Why Is This Man Smiling?

Geoff Green has played a pivotal role in Growing the Fund for Santa Barbara

As director of the Fund for Santa Barbara (FSB) — now entering
its 25th year in operation — Geoff Green has played a pivotal role
promoting many of the grassroots organizations now afflicting Santa
Barbara County’s comfortable and comforting its afflicted. The Fund
provided startup money to the organizers now poised to win passage
of a Living Wage ordinance at the Santa Barbara City Council.
Likewise, the nonprofit group helped transform a loosely knit
gathering of frustrated South Coast mass-transit and commuter-rail
advocates into a potent lobbying force countywide. And thanks to a
small grant from the Fund, a retired attorney has waged a highly
successful rearguard legal campaign against a Santa Barbara
ordinance designed to make it easier for police to ticket poor
people living in their vehicles. And when Santa Maria farmworkers
showed up en masse at a government meeting last Thursday to testify
about inadequate transit services, the elected officials in the
room had Green and the Fund to thank, however reluctantly.

Geoff Green
Paul Wellman

In  a region distinguished by its uncommonly vibrant — and
well-endowed — nonprofit community, the Fund for Santa Barbara has
quietly emerged as the biggest little foundation on the South
Coast. Instead of dispensing traditional charity — as most
nonprofits do — the Fund has successfully prevailed upon those of
means to help those without to redress the basic inequities of
race, sex, and class. For years, the Fund was the only such game in
town, doling out modest grants to activists and organizers that
could not otherwise have been funded. “Geoff is the venture
capitalist,” said Tom Parker of the Hutton Foundation. “He and the
Fund take chances a lot of us can’t. They go places we can’t

Green didn’t create the Fund. It was a thriving concern by the
time he started working there in 1997. But since being anointed
director in 2003, Green has helped increase the Fund’s visibility,
respect, and impact in political circles. He is quick to praise his
fellow workers and boardmembers for their intelligence, creativity,
and passion. He’s equally quick to acknowledge the rare
opportunities the Fund has provided him. Green started his first
day on the job by meeting with extremely low-income
tenants — almost all recent immigrants — who were seeking to create
a housing co-op. At lunch, he met with downtown business leaders
open to or sympathetic with the Fund’s agenda. And in the evening
he attended a staff retreat held at a large Montecito estate. “You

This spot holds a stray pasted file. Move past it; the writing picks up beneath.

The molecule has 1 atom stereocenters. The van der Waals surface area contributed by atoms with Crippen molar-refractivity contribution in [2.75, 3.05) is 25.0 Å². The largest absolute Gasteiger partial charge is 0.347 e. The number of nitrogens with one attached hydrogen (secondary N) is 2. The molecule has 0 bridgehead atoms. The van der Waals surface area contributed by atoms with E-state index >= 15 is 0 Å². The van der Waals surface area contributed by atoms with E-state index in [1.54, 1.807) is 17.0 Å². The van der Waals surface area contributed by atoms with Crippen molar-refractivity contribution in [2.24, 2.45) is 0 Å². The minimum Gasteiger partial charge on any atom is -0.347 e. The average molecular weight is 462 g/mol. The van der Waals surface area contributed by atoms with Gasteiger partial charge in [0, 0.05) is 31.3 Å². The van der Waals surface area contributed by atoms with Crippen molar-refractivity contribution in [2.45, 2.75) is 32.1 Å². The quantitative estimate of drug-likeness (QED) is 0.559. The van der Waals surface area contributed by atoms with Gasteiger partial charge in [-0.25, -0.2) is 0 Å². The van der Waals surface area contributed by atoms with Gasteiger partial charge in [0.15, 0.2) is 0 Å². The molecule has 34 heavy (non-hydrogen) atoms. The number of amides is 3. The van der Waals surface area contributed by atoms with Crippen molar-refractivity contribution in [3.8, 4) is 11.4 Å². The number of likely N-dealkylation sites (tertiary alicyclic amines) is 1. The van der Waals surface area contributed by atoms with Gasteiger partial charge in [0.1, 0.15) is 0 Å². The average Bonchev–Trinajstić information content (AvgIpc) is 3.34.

had these three very separate worlds. But my whole purpose
was — and is — to connect them by finding a common vision of what
this community should be like and what social justice should look
like,” he said.

For government officials on the receiving end of FSB-supported
campaigns, the experience is not always pleasant. More than one
Santa Barbara city councilmember has been heard fuming over PUEBLO
organizer Harley Augustino’s uncompromising approach to any
multitude of issues. PUEBLO (People Unified for Economic Justice
Building Leadership Through Organizing) is among the Fund’s largest
recipients. And mass-transit advocate Alex Pujo — with COAST
(Coalition for Sustainable Transportation) — won few friends in
high places when he threatened to sink a major funding initiative
for road improvements if alternative transit needs were not
addressed. Where Augustino and Pujo provide the vinegar,
Green — now 33 — is all honey, radiating calm, savvy, and
affability. “You’re not supposed to be a well-adjusted radical. It
defies the stereotype,” said UCSB Professor Dick Flacks, one of
Green’s longtime political mentors. “But Geoff combines an
unusually strong social conscience with real social grace. It’s
very unusual.” And it has led to some unusual alliances.

Just before the U.S. invasion of Iraq, anti-war protesters in a
weekly march down State Street had become so numerous that business
owners complained they were losing customers. Downtown Organization
chief Marshall Rose — who represents those stores — contacted
Green, then actively involved in anti-war activities, for a
pow-wow. Together, they hammered out a deal with the police that
shortened the time needed to close the street. Later Rose invited
Green — along with a few other progressive activists — to join a
business coalition supporting Measure A, which sought to increase
salaries for city councilmembers and the mayor. The pay was so low,
few could afford to serve. Green found himself working on campaign
strategy with the likes of beer baron and restaurant supplier Pete
Jordano, a staunch conservative. “Regardless of our philosophies,
the response when anyone, either a conservative or a liberal, was
asked to run, was always the same,” said Green. “They couldn’t
afford it.” The coalition won easy approval for the council pay

“One big mistake progressives tend to make with people from the
mainstream/conservative establishment is refusing to talk to them,”
Green said. “Where does that leave us? Just talking to ourselves.”
Sometimes even that can prove nearly impossible.

Some moderate Democrats have felt alienated, pushed aside, and
even beaten up by the progressive forces at City Hall.
Councilmember Iya Falcone — a bread-and-butter Democrat with strong
support from the police and fire unions — managed to win reelection
last November, but only after blocking an attempt to knock her off,
orchestrated by more liberal council colleague Das Williams. That
experience so soured Fire Department Captain Pat McElroy — a
lifelong Democrat and longtime union leader — that he changed his
party affiliation to Independent.

Meanwhile, the battles between homeowner/neighborhood activists
opposing increased housing densities as environmentally unsound and
the affordable-housing advocates supporting increased densities as
essential for social justice, are causing a crisis of identity